Teams from Colombia, Spain and Chile are expected as well. The task before them immense. Drone video shows the tops of buildings leaning precariously. Ecuador's president toured some of the troubling scenes this morning, posting photos to his official Twitter account.

RAFAEL CORREA, PRESIDENT OF ECUADOR (through translator): The resources have arrived. The whole country is mobilized. This is an enormous tragedy.

SANCHEZ: Six coastal provinces are in states of emergency. No doubt the road ahead is uncertain for entire communities here where livelihoods and neighborhoods were crushed in an instant.


SANCHEZ: The other big question here is the death toll. Earlier today, it sat at 272. This afternoon, the minister of security told us it is inching towards 350, but that's not an official number. That's a ballpark figure and it is, sadly, expected to climb -- Jim.

SCIUTTO: Sad news, Boris Sanchez on the scene there in Ecuador. The United States is sending more troops to fight ISIS in Iraq and take back a key city and this time they will be even closer to the front lines.



SCIUTTO: Welcome back. Hundreds more U.S. troops are heading to Iraq and even closer to the front lines there. On a surprise trip to Iraq, Defense Secretary Ash Carter announcing the U.S. is sending 217 additional U.S. troops including Army Special Operations forces as well as apache attack helicopters.

Those forces expected to take part in a planned offensive to retake Mosul, Iraq's second largest city and an ISIS stronghold. Now there is growing concern that ISIS is gets its hands on chemical weapons. CNN's Arwa Damon is in Baghdad and she filed this report.


ARWA DAMON, CNN SENIOR INTERNATIONAL CORRESPONDENT (voice-over): Every few steps, Mohamed (inaudible) needs a break. His lungs can't take it. His body shakes. A month after he was exposed to a chemical attack, he still needs shots every day to control the symptoms.

This man was also exposed. He had a small blemish that spread and grew into this. And this reads, the first martyr of the chemical attack. She came into this clinic alive, the doctor remembers. UNIDENTIFIED MALE (through translator): She was crying, but she was wounded and the chemical was all over her body, like black grease.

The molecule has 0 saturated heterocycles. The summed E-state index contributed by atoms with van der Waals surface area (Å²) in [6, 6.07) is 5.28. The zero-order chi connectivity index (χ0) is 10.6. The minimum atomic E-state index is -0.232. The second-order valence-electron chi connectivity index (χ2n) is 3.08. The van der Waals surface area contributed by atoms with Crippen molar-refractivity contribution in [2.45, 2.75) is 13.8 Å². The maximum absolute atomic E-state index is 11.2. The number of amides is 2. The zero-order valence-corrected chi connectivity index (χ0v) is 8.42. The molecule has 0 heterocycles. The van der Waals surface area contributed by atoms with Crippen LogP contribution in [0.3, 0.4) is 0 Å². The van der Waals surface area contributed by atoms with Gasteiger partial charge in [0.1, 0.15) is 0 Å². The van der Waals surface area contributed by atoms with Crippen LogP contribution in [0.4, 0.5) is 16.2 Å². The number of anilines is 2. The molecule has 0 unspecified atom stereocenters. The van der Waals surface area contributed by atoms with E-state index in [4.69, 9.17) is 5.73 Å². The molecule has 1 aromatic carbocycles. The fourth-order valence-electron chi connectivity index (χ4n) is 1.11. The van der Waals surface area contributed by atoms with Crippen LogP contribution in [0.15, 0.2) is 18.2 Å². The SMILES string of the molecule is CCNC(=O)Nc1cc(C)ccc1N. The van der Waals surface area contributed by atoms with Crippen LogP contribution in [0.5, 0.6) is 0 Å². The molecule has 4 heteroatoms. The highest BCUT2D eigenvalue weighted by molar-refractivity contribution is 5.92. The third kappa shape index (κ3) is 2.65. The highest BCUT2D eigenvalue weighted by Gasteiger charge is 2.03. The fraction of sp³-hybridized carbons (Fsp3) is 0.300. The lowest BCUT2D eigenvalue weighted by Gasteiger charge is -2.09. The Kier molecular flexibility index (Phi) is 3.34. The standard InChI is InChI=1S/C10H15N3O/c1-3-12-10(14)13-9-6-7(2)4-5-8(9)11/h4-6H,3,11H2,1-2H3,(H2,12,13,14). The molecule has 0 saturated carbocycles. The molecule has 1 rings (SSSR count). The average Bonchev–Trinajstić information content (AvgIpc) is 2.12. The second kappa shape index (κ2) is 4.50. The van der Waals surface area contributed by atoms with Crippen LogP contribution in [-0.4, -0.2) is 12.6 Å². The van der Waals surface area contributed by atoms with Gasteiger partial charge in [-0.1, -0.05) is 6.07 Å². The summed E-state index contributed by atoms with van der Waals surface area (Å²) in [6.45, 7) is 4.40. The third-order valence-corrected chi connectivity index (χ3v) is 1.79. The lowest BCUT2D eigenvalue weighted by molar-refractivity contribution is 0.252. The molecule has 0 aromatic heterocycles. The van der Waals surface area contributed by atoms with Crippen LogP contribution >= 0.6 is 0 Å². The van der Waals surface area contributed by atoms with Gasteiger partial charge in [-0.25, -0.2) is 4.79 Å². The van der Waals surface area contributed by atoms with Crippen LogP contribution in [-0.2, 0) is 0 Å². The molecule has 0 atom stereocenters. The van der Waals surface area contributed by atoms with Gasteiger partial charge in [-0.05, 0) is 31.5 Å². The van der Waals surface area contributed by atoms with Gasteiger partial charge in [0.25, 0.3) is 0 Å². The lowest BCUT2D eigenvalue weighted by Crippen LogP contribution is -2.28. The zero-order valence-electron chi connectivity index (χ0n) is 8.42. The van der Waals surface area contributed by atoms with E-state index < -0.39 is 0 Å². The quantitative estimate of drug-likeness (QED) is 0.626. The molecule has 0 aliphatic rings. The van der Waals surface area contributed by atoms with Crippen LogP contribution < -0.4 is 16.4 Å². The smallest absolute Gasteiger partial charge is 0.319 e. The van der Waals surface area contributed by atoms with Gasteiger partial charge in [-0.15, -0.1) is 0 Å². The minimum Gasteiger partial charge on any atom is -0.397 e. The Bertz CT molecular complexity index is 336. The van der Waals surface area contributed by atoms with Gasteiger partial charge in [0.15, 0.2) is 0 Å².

DAMON (on camera): The town has been hit by numerous chemical attacks. One of the strikes happened right here and there's still a very distinct chemical odor, a bit hard to describe.

(voice-over): Hundreds were injured, describing troubled breathing, burning eyes and blistering skin. Chemical weapons experts say it was some sort of homemade mustard gas, possibly combined with something else. Because of security concerns, this man does not want his identity disclosed. His background is chemistry.

UNIDENTIFIED MALE (through translator): Look at this book. It's the same one we used for training in how to protect the Iraqi forces from gases. I found this book in the market and it has very dangerous information.

DAMON: For example, details on the chemical makeup of lethal gases and how to store them. Mustard gas, he says, is among the simplest to concoct.

UNIDENTIFIED MALE (through translator): Anyone with a degree in chemistry would know how to prepare.

DAMON: ISIS also has plenty of foreign operatives with expertise.

UNIDENTIFIED MALE: If we compare this attack less than a month ago to the attacks maybe five, six months ago, we saw a difference. We see that they have moved forward with their chemical capabilities.

DAMON: The U.S. has bombed Mosul University's high-tech chemistry lab, but the chemist says there are plenty of other facilities ISIS could potentially be using and the advance of their capabilities poses a serious threat both here and beyond.


DAMON: And Jim, part of the concern is that the U.S. is unsure at this stage what kind of damage it may have done to that facility at Mosul University and to other facilities that they have struck in other parts of Iraq. And no one knows exactly to what length ISIS will go when it comes to trying to defend Mosul -- Jim.

SCIUTTO: It's an alarming prospect. Arwa Damon, thank you so much. Please stay safe.

That's it for THE LEAD today. I'm Jim Sciutto in today for Jake Tapper. I turn you over now to Wolf Blitzer in "THE SITUATION ROOM."

WOLF BLITZER, CNN ANCHOR: Happening now, ending Trump's slump. After weeks of watching Ted Cruz snapped up delegates, GOP frontrunner, Donald Trump is predicting a big win in his home state of New York. Could that put him back on the path to the nomination? Showbiz, Trump says --